SANTIAGO (Reuters) - Chile’s mining regulator on Tuesday ordered a halt to all operations at two major copper mines, state-owned Codelco’s Chuquicamata and Freeport-McMoran Inc’s El Abra, to investigate separate fatal accidents.
“We are concerned that today August 30 we had two accidents with three lost lives,” said Rodrigo Alvarez, the head of the Sernageomin regulator, in a tweeted video comment.
“We’ve made two very difficult decisions for the industry. We’ve ordered the provisional and total suspension of both mines,” Alvarez added.
Codelco, the world’s No. 1 copper producer, suspended operations at century-old Chuquicamata after two workers were killed when the vehicle they were driving collided with a giant mining truck at around 1 p.m. local time (1200 EST).
El Abra said that a worker died after an accident at its acid unloading terminal.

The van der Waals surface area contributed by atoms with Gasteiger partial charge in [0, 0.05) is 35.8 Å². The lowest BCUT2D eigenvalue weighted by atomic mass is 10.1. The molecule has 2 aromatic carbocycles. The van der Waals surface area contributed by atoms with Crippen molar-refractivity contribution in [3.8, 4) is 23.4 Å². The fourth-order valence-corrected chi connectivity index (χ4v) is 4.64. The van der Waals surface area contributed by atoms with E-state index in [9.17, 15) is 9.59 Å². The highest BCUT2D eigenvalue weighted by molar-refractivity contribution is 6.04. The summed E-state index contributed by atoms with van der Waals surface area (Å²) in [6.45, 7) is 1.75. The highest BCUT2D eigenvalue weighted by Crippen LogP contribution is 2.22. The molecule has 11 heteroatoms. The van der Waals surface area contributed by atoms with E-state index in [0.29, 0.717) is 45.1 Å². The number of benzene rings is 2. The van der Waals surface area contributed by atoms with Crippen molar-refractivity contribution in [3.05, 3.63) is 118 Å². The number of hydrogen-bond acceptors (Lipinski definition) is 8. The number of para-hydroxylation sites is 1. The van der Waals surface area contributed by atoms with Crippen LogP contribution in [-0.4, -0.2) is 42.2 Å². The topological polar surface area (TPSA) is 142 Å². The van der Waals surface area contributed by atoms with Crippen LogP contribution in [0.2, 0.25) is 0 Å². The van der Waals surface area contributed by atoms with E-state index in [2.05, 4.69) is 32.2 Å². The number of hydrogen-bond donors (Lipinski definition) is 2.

“All the workers are affected,” the president of El Abra’s union, Juana Mejias, said as she choked back tears. “This is really terrible and it hurts and is a product of excess workload in which the company cares about producing and producing and has pushed safety to the sidelines.”
When asked about the union leader’s comments, Freeport referred to an earlier statement that said the company reiterates its commitment to worker safety.
The accidents come at a time when mining companies across the industry have cut costs and laid off workers to cope with plummeting copper prices.
Century-old Chuquicamata produced 309,000 tonnes of copper in 2015. El Abra, which is 51 percent owned by Freeport and 49 percent owned by Codelco [COBRE.UL], produced around 147,000 tonnes of copper last year.
Reporting by Fabian Cambero and Antonio de la Jara; Writing by Anthony Esposito; Editing by Leslie Adler